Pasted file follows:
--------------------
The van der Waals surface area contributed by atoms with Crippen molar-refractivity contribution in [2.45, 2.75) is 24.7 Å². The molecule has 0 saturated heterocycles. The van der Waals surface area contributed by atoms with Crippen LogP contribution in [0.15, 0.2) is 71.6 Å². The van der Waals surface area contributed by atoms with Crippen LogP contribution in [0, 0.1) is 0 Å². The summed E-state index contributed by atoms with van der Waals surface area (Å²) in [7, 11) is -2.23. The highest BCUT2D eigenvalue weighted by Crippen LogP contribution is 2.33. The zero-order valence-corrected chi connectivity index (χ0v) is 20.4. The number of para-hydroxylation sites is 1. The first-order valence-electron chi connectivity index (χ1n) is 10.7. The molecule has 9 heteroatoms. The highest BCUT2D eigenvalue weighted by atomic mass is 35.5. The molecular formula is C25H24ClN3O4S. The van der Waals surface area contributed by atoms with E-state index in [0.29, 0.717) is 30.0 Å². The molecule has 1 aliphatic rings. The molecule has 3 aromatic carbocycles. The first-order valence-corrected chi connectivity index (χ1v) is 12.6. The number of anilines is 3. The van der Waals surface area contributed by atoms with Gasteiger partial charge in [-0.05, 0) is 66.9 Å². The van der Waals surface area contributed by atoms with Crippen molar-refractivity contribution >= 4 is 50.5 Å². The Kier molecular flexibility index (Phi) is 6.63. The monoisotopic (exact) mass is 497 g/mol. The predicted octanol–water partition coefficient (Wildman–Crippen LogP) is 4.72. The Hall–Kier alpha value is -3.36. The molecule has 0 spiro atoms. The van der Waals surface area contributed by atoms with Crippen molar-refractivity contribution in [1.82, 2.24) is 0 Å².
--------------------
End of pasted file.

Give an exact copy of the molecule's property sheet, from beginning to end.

The van der Waals surface area contributed by atoms with Crippen molar-refractivity contribution in [2.45, 2.75) is 24.7 Å². The molecule has 0 saturated heterocycles. The van der Waals surface area contributed by atoms with Crippen LogP contribution in [0.15, 0.2) is 71.6 Å². The van der Waals surface area contributed by atoms with Crippen LogP contribution in [0, 0.1) is 0 Å². The summed E-state index contributed by atoms with van der Waals surface area (Å²) in [7, 11) is -2.23. The highest BCUT2D eigenvalue weighted by Crippen LogP contribution is 2.33. The zero-order valence-corrected chi connectivity index (χ0v) is 20.4. The number of para-hydroxylation sites is 1. The first-order valence-electron chi connectivity index (χ1n) is 10.7. The molecule has 9 heteroatoms. The highest BCUT2D eigenvalue weighted by atomic mass is 35.5. The molecular formula is C25H24ClN3O4S. The van der Waals surface area contributed by atoms with E-state index in [0.29, 0.717) is 30.0 Å². The molecule has 1 aliphatic rings. The molecule has 3 aromatic carbocycles. The first-order valence-corrected chi connectivity index (χ1v) is 12.6. The number of anilines is 3. The van der Waals surface area contributed by atoms with Gasteiger partial charge in [-0.05, 0) is 66.9 Å². The van der Waals surface area contributed by atoms with Crippen molar-refractivity contribution >= 4 is 50.5 Å². The Kier molecular flexibility index (Phi) is 6.63. The monoisotopic (exact) mass is 497 g/mol. The predicted octanol–water partition coefficient (Wildman–Crippen LogP) is 4.72. The Hall–Kier alpha value is -3.36. The molecule has 0 spiro atoms. The van der Waals surface area contributed by atoms with Crippen molar-refractivity contribution in [1.82, 2.24) is 0 Å².